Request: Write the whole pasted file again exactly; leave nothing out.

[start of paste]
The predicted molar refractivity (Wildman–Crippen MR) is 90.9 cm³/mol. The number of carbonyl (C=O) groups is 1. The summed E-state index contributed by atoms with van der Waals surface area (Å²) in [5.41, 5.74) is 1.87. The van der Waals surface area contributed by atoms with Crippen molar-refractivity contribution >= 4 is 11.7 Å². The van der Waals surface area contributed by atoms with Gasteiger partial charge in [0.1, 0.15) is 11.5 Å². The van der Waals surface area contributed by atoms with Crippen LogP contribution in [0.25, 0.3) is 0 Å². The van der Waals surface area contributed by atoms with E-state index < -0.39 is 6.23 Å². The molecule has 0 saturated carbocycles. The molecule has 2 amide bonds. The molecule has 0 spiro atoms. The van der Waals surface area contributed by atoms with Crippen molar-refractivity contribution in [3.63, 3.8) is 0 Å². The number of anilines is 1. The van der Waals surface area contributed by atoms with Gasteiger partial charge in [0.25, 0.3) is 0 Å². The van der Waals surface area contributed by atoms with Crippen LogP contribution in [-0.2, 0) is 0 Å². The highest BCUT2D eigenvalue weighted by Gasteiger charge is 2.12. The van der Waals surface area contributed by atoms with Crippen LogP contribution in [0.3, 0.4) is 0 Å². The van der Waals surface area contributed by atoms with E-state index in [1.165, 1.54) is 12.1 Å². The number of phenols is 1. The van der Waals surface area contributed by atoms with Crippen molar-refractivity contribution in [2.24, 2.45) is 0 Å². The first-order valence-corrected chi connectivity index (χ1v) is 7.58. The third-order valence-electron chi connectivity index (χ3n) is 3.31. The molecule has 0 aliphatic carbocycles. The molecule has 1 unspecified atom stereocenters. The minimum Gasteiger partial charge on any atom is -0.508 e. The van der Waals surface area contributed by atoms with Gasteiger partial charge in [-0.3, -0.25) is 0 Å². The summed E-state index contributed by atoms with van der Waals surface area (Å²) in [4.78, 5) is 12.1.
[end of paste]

The predicted molar refractivity (Wildman–Crippen MR) is 90.9 cm³/mol. The number of carbonyl (C=O) groups is 1. The summed E-state index contributed by atoms with van der Waals surface area (Å²) in [5.41, 5.74) is 1.87. The van der Waals surface area contributed by atoms with Crippen molar-refractivity contribution >= 4 is 11.7 Å². The van der Waals surface area contributed by atoms with Gasteiger partial charge in [0.1, 0.15) is 11.5 Å². The van der Waals surface area contributed by atoms with Crippen LogP contribution in [0.25, 0.3) is 0 Å². The van der Waals surface area contributed by atoms with E-state index < -0.39 is 6.23 Å². The molecule has 0 saturated carbocycles. The molecule has 2 amide bonds. The molecule has 0 spiro atoms. The van der Waals surface area contributed by atoms with Crippen molar-refractivity contribution in [3.63, 3.8) is 0 Å². The number of anilines is 1. The van der Waals surface area contributed by atoms with Gasteiger partial charge in [0.25, 0.3) is 0 Å². The van der Waals surface area contributed by atoms with Crippen LogP contribution in [-0.2, 0) is 0 Å². The highest BCUT2D eigenvalue weighted by Gasteiger charge is 2.12. The van der Waals surface area contributed by atoms with Crippen LogP contribution in [0.3, 0.4) is 0 Å². The van der Waals surface area contributed by atoms with E-state index in [1.165, 1.54) is 12.1 Å². The number of phenols is 1. The van der Waals surface area contributed by atoms with Crippen molar-refractivity contribution in [2.24, 2.45) is 0 Å². The first-order valence-corrected chi connectivity index (χ1v) is 7.58. The third-order valence-electron chi connectivity index (χ3n) is 3.31. The molecule has 0 aliphatic carbocycles. The molecule has 1 unspecified atom stereocenters. The minimum Gasteiger partial charge on any atom is -0.508 e. The van der Waals surface area contributed by atoms with Gasteiger partial charge in [-0.3, -0.25) is 0 Å². The summed E-state index contributed by atoms with van der Waals surface area (Å²) in [4.78, 5) is 12.1.